We've all been there: that place where you've just completed a project and are ready to sit back and admire all of your hard work. Then, without warning of any kind, you lose whatever you've been working on because you haven't saved it. Or, your computer crashes (who hasn't had this experience?) and leaves you with nothing. In that case, saving to a drive that no longer works or is inaccessible, won't save you or your data.
The solution is a backup separate of your computer, in conjunction with a power backup. I also save certain, larger files, to disk, on top of exporting them to my data protection service of choice: Carbonite.com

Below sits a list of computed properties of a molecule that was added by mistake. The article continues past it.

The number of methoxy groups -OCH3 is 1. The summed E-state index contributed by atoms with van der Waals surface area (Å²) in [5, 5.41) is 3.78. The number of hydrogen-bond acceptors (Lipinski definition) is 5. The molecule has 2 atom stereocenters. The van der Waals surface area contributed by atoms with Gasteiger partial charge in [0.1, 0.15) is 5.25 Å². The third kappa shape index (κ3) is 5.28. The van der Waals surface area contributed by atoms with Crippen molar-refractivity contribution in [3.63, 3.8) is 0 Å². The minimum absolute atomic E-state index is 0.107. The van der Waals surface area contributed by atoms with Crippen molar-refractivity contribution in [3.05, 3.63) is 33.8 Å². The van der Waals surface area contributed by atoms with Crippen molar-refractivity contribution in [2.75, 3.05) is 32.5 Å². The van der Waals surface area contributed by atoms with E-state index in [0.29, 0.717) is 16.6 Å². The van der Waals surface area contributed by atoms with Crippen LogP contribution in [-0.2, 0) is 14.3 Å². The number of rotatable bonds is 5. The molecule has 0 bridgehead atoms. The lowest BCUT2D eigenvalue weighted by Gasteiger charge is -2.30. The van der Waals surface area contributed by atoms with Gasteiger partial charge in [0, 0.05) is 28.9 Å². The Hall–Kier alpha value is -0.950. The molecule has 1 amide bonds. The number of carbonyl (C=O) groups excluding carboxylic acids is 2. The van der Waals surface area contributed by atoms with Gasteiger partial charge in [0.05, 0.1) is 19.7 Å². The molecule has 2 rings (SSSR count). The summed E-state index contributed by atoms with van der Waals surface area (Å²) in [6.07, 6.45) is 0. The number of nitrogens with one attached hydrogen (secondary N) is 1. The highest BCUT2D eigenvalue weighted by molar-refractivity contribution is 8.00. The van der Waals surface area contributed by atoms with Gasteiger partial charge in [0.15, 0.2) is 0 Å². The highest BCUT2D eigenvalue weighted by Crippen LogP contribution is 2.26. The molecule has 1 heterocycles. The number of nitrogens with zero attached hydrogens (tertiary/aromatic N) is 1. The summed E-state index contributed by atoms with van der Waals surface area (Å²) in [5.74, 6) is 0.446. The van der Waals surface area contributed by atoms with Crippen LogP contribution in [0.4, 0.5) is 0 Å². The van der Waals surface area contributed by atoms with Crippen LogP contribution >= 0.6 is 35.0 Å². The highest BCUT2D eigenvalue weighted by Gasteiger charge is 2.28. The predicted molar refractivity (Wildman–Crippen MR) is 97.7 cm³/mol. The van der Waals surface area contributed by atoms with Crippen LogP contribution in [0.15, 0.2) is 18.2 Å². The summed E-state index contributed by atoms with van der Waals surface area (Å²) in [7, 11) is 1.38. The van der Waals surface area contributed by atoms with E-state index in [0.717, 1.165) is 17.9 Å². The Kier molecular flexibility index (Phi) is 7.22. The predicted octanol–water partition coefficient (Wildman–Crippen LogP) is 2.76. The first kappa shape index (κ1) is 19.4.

It's not a life-altering experience to have to recreate a sentence-or-two, but a page, a document, etc. can set you back and disrupt your ability to stay focused on your writing. You can now purchase portable hard-drives to create on-site backups, but I do recommend something like Carbonite to supplement that.
You can also adjust your word processor settings to save more often. The default setting for most word processors is to save at ten or fifteen minute intervals. Depending on fast you write, ten or fifteen minutes can involve a lot of lost prose. I've adjusted my settings to save every minute. Sometimes this slows things down, but I know that I'm not going to lose bits-and-pieces of my writing for want of a saving my work.